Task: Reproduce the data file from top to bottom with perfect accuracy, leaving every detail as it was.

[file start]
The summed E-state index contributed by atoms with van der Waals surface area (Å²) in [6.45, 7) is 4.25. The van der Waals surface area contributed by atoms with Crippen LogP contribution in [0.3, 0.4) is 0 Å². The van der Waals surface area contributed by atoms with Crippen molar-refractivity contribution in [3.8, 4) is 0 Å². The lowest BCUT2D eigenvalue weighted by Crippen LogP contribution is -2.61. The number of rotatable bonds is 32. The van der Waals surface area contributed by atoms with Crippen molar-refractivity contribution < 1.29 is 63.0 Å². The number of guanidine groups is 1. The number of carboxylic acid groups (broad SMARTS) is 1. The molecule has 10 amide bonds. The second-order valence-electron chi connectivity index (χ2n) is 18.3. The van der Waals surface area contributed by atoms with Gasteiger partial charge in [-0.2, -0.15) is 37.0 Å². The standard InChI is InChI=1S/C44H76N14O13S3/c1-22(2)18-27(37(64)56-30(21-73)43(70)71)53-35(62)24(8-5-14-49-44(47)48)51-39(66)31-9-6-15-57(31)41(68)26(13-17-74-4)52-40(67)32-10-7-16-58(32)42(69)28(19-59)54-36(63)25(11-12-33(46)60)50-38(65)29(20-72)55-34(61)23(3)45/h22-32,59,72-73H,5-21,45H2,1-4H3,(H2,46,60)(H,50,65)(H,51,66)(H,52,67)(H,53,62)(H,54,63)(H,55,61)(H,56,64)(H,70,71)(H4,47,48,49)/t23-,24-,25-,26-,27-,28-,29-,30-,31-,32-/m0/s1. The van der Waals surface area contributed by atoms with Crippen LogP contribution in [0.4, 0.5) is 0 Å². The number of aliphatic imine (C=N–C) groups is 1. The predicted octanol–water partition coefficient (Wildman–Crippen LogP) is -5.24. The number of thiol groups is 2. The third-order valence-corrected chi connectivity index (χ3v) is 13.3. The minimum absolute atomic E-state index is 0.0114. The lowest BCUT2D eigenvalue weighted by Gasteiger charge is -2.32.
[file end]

The summed E-state index contributed by atoms with van der Waals surface area (Å²) in [6.45, 7) is 4.25. The van der Waals surface area contributed by atoms with Crippen LogP contribution in [0.3, 0.4) is 0 Å². The van der Waals surface area contributed by atoms with Crippen molar-refractivity contribution in [3.8, 4) is 0 Å². The lowest BCUT2D eigenvalue weighted by Crippen LogP contribution is -2.61. The number of rotatable bonds is 32. The van der Waals surface area contributed by atoms with Crippen molar-refractivity contribution < 1.29 is 63.0 Å². The number of guanidine groups is 1. The number of carboxylic acid groups (broad SMARTS) is 1. The molecule has 10 amide bonds. The second-order valence-electron chi connectivity index (χ2n) is 18.3. The van der Waals surface area contributed by atoms with Gasteiger partial charge in [-0.2, -0.15) is 37.0 Å². The standard InChI is InChI=1S/C44H76N14O13S3/c1-22(2)18-27(37(64)56-30(21-73)43(70)71)53-35(62)24(8-5-14-49-44(47)48)51-39(66)31-9-6-15-57(31)41(68)26(13-17-74-4)52-40(67)32-10-7-16-58(32)42(69)28(19-59)54-36(63)25(11-12-33(46)60)50-38(65)29(20-72)55-34(61)23(3)45/h22-32,59,72-73H,5-21,45H2,1-4H3,(H2,46,60)(H,50,65)(H,51,66)(H,52,67)(H,53,62)(H,54,63)(H,55,61)(H,56,64)(H,70,71)(H4,47,48,49)/t23-,24-,25-,26-,27-,28-,29-,30-,31-,32-/m0/s1. The van der Waals surface area contributed by atoms with Crippen LogP contribution in [0.4, 0.5) is 0 Å². The number of aliphatic imine (C=N–C) groups is 1. The predicted octanol–water partition coefficient (Wildman–Crippen LogP) is -5.24. The number of thiol groups is 2. The third-order valence-corrected chi connectivity index (χ3v) is 13.3. The minimum absolute atomic E-state index is 0.0114. The lowest BCUT2D eigenvalue weighted by Gasteiger charge is -2.32.